Court Bonds

Executing A Will: Duties Explained



Creating a will is an important way to organize affairs and prevent loved ones from having excess stress when we die. At the time a will is made, a trusted individual is designated to serve as the executor who becomes responsible for carrying out our intentions. Executing a will is not a ceremonial duty. Here’s what’s involved.


Responsibilities of Executors

Though it is typical to designate close relatives for the role of executor, there is no law that dictates that an executor must be a relation. Most executors ultimately find themselves with lots to do, so it is wise to designate someone who understands the duties and can commit the time. Keep in mind that it is possible to designate a professional fiduciary. Here’s a helpful snapshot of the duties of executors:


After the death of the testator, the executor must file the last will with the probate court to be validated. Throughout the probate process, the executor must notify creditors and heirs, pay debts and taxes, and even appear in court on behalf of the estate….Because executors oversee the management and administration of the estate, finances of the estate are an essential aspect of the role.The executor must open a bank account for the estate to be used to pay debts and distribute assets to heirs.The executor should also prepare and file income tax and estate tax returns if necessary….If assets are left after paying taxes and debts from the estate, distributions must be made to heirs according to the terms of the last will.


While tackling their duties, executors must “work in the best interest of all beneficiaries without showing partiality,” because as fiduciaries, they are legally obligated to ensure the affairs of the estate are properly handled, in accordance with the terms of the will–and the law. Experts offer this wise advice for executors: “Being an executor requires a high level of organization, foresight, and attention to detail to meet responsibilities and ensure that all beneficiaries receive the accounts and property to which they are entitled.” It’s OK to lighten the load and get help from lawyers, financial advisors and public accountants. These expenses can be charged to the estate—and professional assistance can make all the difference in efficiently closing out the affairs of the estate.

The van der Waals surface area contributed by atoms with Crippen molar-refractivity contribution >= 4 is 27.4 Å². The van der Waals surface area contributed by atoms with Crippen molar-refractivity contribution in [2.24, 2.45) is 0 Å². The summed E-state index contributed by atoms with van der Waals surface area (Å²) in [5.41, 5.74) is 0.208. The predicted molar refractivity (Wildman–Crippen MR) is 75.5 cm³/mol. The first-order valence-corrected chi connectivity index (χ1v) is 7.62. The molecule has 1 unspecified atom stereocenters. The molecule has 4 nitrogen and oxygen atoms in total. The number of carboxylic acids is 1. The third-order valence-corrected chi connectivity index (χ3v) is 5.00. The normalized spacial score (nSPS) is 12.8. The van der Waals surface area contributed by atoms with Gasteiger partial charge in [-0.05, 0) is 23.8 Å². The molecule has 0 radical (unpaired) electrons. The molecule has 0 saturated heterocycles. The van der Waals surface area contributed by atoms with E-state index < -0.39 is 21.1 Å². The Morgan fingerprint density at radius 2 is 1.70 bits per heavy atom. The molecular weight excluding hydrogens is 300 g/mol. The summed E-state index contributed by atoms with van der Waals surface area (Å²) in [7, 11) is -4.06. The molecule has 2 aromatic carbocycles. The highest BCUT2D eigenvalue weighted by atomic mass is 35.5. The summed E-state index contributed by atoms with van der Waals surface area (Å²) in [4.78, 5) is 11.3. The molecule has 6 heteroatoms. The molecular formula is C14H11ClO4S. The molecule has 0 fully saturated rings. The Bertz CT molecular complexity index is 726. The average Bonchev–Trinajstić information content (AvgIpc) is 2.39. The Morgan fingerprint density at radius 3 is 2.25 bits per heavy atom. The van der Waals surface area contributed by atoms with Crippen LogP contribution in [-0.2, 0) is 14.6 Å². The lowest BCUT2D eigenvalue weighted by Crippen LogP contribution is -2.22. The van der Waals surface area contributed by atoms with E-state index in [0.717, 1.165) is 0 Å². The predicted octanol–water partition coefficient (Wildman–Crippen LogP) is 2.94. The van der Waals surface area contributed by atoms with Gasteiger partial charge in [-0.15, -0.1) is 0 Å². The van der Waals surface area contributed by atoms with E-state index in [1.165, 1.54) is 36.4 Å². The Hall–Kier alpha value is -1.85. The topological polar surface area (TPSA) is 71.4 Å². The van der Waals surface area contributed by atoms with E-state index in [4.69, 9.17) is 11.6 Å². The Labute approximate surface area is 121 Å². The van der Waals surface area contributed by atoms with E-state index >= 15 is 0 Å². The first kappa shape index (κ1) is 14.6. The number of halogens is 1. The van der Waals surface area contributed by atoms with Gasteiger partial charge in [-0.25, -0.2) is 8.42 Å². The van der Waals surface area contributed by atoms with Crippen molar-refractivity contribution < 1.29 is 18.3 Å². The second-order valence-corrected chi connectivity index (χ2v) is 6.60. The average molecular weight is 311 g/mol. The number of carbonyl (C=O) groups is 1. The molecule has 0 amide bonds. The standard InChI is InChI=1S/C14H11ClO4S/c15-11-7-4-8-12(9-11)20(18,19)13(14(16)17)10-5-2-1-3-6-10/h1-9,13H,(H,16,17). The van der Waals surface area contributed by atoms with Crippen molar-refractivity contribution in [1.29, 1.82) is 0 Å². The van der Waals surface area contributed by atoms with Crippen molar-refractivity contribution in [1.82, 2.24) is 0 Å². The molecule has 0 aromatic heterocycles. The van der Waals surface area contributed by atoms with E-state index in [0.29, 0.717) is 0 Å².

Even with smooth probate proceedings, it is likely to take some time—a year or so is fairly common—to finalize the affairs of the deceased. During this time, it’s critical for executors to keep communications flowing to beneficiaries, creditors, and the court. Silence can lead to misunderstandings, conflicts and even probate litigation. Ultimately, connecting the dots is one of the most important functions of an executor:


As an executor, you are the liaison between multiple parties involved in the probate process: the courts, the creditors, the Internal Revenue Service, the beneficiaries, and the heirs. Create and maintain an up-to-date list of everyone’s contact information. Also, retain records such as copies of correspondence or notes about phone calls you make as executor. Open and honest communication helps keep the process flowing smoothly and reduces the risk of disputes. It is worth repeating because it is so important: keep records of all communications, so you can always recall what was said to whom.

Executor Bonds?

Given their significant responsibilities, in most states, it’s typical for executors to “have bonds to ensure their trustworthy behavior in their roles. These bonds guarantee that all the estate debts will be satisfied and that the remaining assets will be properly distributed to the appropriate heirs.” Information about executor bonds, as well as help obtaining them is available at Colonial Surety Company:


Executor Bonds HERE.

Probate and Estate Law?

With a few clicks on The Partnership Account® for Attorneys, lawyers everywhere around the country can quickly help clients secure court and fiduciary bonds, on specific obligee required forms. 

Just select the bond needed, send it to your client for payment, and then download, e-file or print the bond. Our fiduciary bonds include: administrator, estate, executor, guardian, personal representative, probate, surrogate, trustee, conservator and the list goes on. Court bonds include: appeal, supersedeas, injunction, replevin, receiver and more. 

Easy, speedy court and fiduciary bonds here:

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